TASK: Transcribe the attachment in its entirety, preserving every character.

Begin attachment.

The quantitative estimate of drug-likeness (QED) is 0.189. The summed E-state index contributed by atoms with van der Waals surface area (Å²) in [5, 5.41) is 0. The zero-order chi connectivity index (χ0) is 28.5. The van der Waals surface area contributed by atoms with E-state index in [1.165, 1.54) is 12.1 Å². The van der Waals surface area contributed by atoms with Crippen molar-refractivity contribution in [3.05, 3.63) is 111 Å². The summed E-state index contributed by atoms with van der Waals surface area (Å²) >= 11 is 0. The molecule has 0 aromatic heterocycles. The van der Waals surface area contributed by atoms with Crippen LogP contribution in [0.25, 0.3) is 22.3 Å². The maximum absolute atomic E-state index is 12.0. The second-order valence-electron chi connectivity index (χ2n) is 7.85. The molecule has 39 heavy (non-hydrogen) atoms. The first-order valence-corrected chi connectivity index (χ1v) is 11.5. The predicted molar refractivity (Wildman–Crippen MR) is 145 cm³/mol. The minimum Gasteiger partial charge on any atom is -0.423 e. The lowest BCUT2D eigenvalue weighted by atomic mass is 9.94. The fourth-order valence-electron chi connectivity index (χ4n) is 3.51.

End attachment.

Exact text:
The quantitative estimate of drug-likeness (QED) is 0.189. The summed E-state index contributed by atoms with van der Waals surface area (Å²) in [5, 5.41) is 0. The zero-order chi connectivity index (χ0) is 28.5. The van der Waals surface area contributed by atoms with E-state index in [1.165, 1.54) is 12.1 Å². The van der Waals surface area contributed by atoms with Crippen molar-refractivity contribution in [3.05, 3.63) is 111 Å². The summed E-state index contributed by atoms with van der Waals surface area (Å²) >= 11 is 0. The molecule has 0 aromatic heterocycles. The van der Waals surface area contributed by atoms with Crippen LogP contribution in [0.25, 0.3) is 22.3 Å². The maximum absolute atomic E-state index is 12.0. The second-order valence-electron chi connectivity index (χ2n) is 7.85. The molecule has 39 heavy (non-hydrogen) atoms. The first-order valence-corrected chi connectivity index (χ1v) is 11.5. The predicted molar refractivity (Wildman–Crippen MR) is 145 cm³/mol. The minimum Gasteiger partial charge on any atom is -0.423 e. The lowest BCUT2D eigenvalue weighted by atomic mass is 9.94. The fourth-order valence-electron chi connectivity index (χ4n) is 3.51.